It started with a rumor.
It made the rounds quietly, no louder than a whisper. But it didn’t take long for reporters with the Chronicle of the Horse to get wind of it. Something strange had happened at Flintridge Riding Club in Southern California.
Not long after, the USEF removed the infamous Jimmy A. Williams trophy, the signature golden cowboy hat, modeled after the real one horseman and long-time riding instructor Jimmy Williams wore himself through the years. The trophy was the gift to the USEF’s lifetime achievement award winner. But suddenly, after 28 years, it was no longer part of the annual distinction.
“There was no explanation,” said Mollie Bailey, an 11-year veteran reporter at the Chronicle of the Horse, the oldest and among the most comprehensive sources for news in equestrian sport. “Eventually we got an email from the outgoing USEF president saying they ‘wanted to do something different’. But rumors were running rampant on the West Coast.”
This was in 2017, just as the #TimesUp and #MeToo movements were gaining steam in more mainstream industries. Celebrities, from actors, producers and comedians, to athletes and politicians, were routinely being exposed for sexual assault against their female co-workers and counterparts.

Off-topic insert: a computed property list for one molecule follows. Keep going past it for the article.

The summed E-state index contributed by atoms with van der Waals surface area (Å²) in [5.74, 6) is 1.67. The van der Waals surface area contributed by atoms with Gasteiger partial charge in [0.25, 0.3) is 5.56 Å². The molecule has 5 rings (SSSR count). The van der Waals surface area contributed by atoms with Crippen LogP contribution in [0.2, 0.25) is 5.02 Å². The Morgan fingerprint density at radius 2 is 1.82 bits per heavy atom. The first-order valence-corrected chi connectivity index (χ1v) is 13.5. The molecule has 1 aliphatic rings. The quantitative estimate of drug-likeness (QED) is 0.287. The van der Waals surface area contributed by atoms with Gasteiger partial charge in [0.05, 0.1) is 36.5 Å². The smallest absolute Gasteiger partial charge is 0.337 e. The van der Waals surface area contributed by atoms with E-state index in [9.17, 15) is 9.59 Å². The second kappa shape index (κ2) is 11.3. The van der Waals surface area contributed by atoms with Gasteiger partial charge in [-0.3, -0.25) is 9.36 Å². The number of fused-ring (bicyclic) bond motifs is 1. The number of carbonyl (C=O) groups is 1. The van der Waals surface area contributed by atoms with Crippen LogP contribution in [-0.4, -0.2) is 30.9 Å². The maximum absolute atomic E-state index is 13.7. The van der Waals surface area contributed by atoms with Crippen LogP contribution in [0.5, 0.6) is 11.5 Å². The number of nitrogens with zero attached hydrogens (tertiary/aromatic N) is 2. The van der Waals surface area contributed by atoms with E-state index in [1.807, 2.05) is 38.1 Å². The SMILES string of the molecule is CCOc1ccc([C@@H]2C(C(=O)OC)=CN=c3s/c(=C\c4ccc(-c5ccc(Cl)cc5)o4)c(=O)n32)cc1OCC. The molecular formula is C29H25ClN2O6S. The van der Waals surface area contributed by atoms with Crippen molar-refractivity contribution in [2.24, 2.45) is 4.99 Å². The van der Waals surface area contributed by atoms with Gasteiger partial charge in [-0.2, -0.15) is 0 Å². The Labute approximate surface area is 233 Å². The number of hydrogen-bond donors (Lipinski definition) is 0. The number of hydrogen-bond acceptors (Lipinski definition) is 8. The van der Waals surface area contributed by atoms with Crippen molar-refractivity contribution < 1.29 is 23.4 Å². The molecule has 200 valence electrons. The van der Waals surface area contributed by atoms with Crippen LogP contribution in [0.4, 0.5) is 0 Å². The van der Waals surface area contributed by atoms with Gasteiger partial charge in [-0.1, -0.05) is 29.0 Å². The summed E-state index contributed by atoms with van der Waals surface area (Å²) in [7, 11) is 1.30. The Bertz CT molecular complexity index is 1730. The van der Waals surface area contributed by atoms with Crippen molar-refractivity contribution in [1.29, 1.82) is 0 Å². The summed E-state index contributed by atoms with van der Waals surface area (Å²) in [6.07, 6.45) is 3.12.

Some were arrested. Others resigned. But no such accusations were being publicly discussed among the horse industry. At least, not yet.
After graduating from college, Mollie took a few years off to travel, ride horses and do a few odd jobs in and out of the horse world. She’d grown up riding and grooming on the A circuit in hunters and jumpers in upstate New York. So when an internship opportunity at the COTH arose that married her writing seminar degree with her passion for horses, it seemed like the perfect job.
“This is my dream job,” Mollie said, now more than a decade later and as a senior-level reporter. “We’re a small newsroom and we write about horses, but everyone here is passionate about current events. We want to be a good magazine, not just a good horse magazine.”
As rumors continued to swirl around Jimmy Williams and the disappearance of the trophy, Mollie did what any good reporter instinctively would do: she picked up the phone. She called Olympic show jumper, Anne Kursinski, who grew up riding on the West Coast.
“Anne took a huge leap of faith,” Mollie described. “I told her we’d been hearing things about Jimmy Williams, and she said she would talk. She was instrumental in making this whole thing happen.”
From there, Mollie followed her nose.
The story took her to opposite ends of the country, from California to Florida, for interviews. The list of women who accused Jimmy Williams of abuse continued to grow the more people she talked to. They included USEF chef d’equipe, DiAnn Langer.
Mollie knew she was onto something big and her editors back in the newsroom in Middleburg, Va., threw their support behind her.
“This was extraordinarily personal. It made me feel so sick.”
“I remember being on planes with my co-workers but not telling them what I was working on,” Mollie explained. “We’re not usually so cloak and dagger, but I really wanted to respect the women and the stories they were sharing with me.”